What about you? If you have a four-legged critter in your life (or own a bird, or fish or reptile….) what has your pet done for you lately?

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Print Source:

Bjerklie, David (Ed.). (July, 2016). Animals & Your Health: The Power of Pets to Heal Our Pain, Help Us Cope, and Improve our Well-Being. Time Magazine Special Edition.

 

10 Replies to “What Has Your Dog or Cat Done for You Lately?”

  1. I’m a believer πŸ™‚

    I’m owned by a huge furball of a cat namedTheo. He was a rescue and he came into our home 5 years ago at the age of 4. He quickly wrapped us tightly around his paw and we’ve been his slaves ever since.
    There hasn’t been a day when he hasn’t managed to make me laugh. Even my husband who was adamant we would never have a pet, is completely smitten πŸ™‚

    1. It sounds like Theo and Cody share some similar traits — make us their slaves — and fill the house with laughter. Like Kate said, “this sounds like a great deal to me”. Thanks for sharing this.
      Donna

  2. I’m hoping that my cats will let me eek out a couple extra years of good life in exchange for the constant attention and service they need. Sounds like a good exchange to me. Don’t tell them I don’t mind. They already think they are rock stars. Thanks for the link.

  3. We’ve made the choice to not have a dog or cat right now because we want to travel without that complication. But, as soon as we settle down, I am definitely visiting our local shelter to remedy the situation. I know that our lives will be richer when we do.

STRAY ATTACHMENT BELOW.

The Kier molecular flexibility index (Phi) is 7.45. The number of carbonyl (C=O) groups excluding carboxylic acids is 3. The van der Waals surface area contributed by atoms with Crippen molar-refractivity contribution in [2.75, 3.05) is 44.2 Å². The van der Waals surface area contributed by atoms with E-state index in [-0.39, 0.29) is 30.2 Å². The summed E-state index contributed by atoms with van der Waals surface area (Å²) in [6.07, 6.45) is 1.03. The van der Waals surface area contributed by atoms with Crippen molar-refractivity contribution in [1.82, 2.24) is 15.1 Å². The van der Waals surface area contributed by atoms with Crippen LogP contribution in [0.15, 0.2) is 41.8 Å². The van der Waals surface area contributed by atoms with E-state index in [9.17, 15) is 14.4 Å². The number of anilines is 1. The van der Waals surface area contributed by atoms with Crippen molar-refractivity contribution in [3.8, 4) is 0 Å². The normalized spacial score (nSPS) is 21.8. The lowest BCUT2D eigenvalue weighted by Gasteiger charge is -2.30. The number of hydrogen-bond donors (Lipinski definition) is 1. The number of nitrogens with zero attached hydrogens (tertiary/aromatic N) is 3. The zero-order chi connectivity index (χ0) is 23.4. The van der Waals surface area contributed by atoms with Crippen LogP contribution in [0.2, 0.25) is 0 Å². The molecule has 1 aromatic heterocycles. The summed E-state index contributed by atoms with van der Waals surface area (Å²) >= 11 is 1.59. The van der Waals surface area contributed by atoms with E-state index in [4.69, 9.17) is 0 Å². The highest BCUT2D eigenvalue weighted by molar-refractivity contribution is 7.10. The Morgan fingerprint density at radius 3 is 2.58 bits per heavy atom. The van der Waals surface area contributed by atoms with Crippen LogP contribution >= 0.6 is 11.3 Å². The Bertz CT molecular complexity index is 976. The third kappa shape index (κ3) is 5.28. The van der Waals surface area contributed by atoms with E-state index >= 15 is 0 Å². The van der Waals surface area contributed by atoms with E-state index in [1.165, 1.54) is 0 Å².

Cody is indeed gorgeous!

  4. We get so much pleasure from watching the animals in our life. We are now watching hummingbirds, finches and squirrels. Our pet cat, RV, disappeared a while ago so we have moved our love to animals that don’t really need us yet seem to like our company. That is what it is all about don’t you think?

    1. Hi, Barbara – I totally agree. The research was clear that it is the animals in our lives that count the most…they do not need to live in our homes. Thanks for sharing.
      Donna

  5. We have two pets, a dog (Kate) and a cat (Oliver) who round out our little family now that all our human children are out on their own. Oliver is a rescue cat who spent most of the first year of his life in a tiny cage in the animal shelter until we adopted him. He is the most pleasant fellow imaginable, and has never ceased to be grateful for becoming part of our family. Kate, on the other hand, is a pampered “valley girl” full of energy and enthusiasm. She keeps our lives interesting.

    1. Both Kate and Oliver sound like excellent additions to your family. We have a friend who has a rescue dog that does a “happy dance” every time his dinner (dry kibble) is served. Pets definitely do keep our lives interesting!